“He played well and had three weeks training without injury, which helped. Our half-back line was dominant in the first half but went out of it after half time when Fergal Lynch came into the game big time,” Daly concluded.
Manager looks for some positives
Clearly disappointed with the outcome, Clare manager Ger O’Loughlin accepted that his charges had played second fiddle to Dublin in the first half. “We were all over the place, very poor and flat. I can’t put my finger on it,” he said.
He was pleased with the manner in which Clare fought back in the second half. “In fairness to the guys, they came back strongly and got the first six scores of the second half. It looked like we were going to win the game but an error resulted in a goal for Dublin. We lost the momentum and they pushed on and we paid the price,” he said.
The Clarecastle man agreed that his team were too much in and out of the game. “We weren’t ruthless and we weren’t physical enough at times. It’s a learning curve for Clare but how long we will have to keep learning I am not sure. It’s very disappointing overall because I was hoping the spirit shown against Waterford would be there but it was only there for a while. Dublin were very sharp and smart about the place and were full value for the win,” he said.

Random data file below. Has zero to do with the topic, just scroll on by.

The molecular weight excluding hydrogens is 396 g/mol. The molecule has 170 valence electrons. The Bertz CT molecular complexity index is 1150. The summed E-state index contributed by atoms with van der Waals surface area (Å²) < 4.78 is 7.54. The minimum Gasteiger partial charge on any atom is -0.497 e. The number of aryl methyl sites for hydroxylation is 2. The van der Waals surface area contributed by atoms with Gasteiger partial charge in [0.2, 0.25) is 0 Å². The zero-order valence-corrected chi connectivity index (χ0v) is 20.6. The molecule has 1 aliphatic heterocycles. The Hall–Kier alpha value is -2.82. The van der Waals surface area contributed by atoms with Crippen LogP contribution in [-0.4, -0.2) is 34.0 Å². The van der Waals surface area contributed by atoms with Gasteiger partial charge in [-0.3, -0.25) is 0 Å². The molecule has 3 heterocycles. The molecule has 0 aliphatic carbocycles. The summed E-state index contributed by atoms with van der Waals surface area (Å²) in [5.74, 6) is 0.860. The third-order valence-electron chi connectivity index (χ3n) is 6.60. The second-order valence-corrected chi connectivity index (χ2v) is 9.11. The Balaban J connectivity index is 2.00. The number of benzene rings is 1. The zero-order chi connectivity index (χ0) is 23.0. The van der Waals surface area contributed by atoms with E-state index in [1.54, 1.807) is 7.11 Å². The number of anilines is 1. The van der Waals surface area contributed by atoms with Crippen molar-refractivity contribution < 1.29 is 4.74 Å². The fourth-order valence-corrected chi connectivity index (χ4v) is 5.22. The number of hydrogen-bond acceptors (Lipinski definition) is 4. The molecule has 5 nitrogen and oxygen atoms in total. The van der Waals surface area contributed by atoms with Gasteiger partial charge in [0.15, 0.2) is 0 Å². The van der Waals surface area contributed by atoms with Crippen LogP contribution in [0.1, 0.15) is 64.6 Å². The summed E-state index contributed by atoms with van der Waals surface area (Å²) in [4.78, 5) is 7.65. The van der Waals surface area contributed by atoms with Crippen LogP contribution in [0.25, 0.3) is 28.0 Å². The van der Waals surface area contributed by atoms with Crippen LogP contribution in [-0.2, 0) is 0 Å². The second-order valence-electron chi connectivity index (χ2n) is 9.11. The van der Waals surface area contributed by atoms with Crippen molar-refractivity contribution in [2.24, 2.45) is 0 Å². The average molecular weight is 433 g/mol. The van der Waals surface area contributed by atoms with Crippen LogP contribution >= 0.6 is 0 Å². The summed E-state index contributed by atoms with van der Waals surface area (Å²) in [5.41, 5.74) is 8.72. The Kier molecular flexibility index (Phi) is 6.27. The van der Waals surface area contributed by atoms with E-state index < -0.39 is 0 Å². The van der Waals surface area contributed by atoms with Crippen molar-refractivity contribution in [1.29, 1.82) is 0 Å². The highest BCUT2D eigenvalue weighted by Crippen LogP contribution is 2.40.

He acknowledged that Clare had a period of dominance. “We didn’t work hard enough at all at times in the first half and they capitalised on that. When we were on top in the second half Dublin went out of the game. Both teams need to learn that when playing better teams you will get punished severely in such situations.”
O’Loughlin was full of praise for his friend and fellow Clarecastle man Anthony Daly, the Dublin manager. “He is doing a great job with Dublin and their hurling has improved considerably over the last four or five years. We have seen that with the minors and U-21s. They have a nice squad now. They are not a million miles away but are probably looking for four or five to complete their squad. Anthony has worked hard and he is reaping the benefit now. He has good lads with him in Richard Stakelum and Vincent Teehan and it’s paying off,” he said.